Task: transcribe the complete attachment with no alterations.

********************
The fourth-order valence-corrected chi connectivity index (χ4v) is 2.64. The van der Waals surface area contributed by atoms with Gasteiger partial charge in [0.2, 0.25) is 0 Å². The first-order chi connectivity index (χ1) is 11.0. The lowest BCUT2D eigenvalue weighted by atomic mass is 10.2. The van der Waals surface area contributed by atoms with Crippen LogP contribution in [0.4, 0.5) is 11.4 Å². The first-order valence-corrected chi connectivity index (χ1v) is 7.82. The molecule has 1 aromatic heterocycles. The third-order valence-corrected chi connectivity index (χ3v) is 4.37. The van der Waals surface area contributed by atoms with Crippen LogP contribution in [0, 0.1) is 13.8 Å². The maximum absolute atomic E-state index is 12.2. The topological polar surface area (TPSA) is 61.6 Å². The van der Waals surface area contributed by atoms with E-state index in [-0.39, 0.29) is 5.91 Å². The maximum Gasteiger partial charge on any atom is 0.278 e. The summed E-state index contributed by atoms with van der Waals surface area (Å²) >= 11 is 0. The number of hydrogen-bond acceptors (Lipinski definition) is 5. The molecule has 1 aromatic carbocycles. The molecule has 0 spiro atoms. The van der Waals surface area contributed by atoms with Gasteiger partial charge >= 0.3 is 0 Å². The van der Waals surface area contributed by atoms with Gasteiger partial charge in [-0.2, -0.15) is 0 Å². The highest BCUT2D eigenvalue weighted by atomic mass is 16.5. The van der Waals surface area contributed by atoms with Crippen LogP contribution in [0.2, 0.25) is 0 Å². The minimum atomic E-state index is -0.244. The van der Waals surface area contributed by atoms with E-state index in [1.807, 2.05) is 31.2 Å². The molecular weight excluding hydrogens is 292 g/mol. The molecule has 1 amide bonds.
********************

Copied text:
The fourth-order valence-corrected chi connectivity index (χ4v) is 2.64. The van der Waals surface area contributed by atoms with Gasteiger partial charge in [0.2, 0.25) is 0 Å². The first-order chi connectivity index (χ1) is 11.0. The lowest BCUT2D eigenvalue weighted by atomic mass is 10.2. The van der Waals surface area contributed by atoms with Crippen LogP contribution in [0.4, 0.5) is 11.4 Å². The first-order valence-corrected chi connectivity index (χ1v) is 7.82. The molecule has 1 aromatic heterocycles. The third-order valence-corrected chi connectivity index (χ3v) is 4.37. The van der Waals surface area contributed by atoms with Crippen LogP contribution in [0, 0.1) is 13.8 Å². The maximum absolute atomic E-state index is 12.2. The topological polar surface area (TPSA) is 61.6 Å². The van der Waals surface area contributed by atoms with E-state index in [-0.39, 0.29) is 5.91 Å². The maximum Gasteiger partial charge on any atom is 0.278 e. The summed E-state index contributed by atoms with van der Waals surface area (Å²) >= 11 is 0. The number of hydrogen-bond acceptors (Lipinski definition) is 5. The molecule has 1 aromatic carbocycles. The molecule has 0 spiro atoms. The van der Waals surface area contributed by atoms with Gasteiger partial charge >= 0.3 is 0 Å². The van der Waals surface area contributed by atoms with Gasteiger partial charge in [-0.2, -0.15) is 0 Å². The highest BCUT2D eigenvalue weighted by atomic mass is 16.5. The van der Waals surface area contributed by atoms with Crippen LogP contribution in [0.2, 0.25) is 0 Å². The minimum atomic E-state index is -0.244. The van der Waals surface area contributed by atoms with E-state index in [1.807, 2.05) is 31.2 Å². The molecular weight excluding hydrogens is 292 g/mol. The molecule has 1 amide bonds.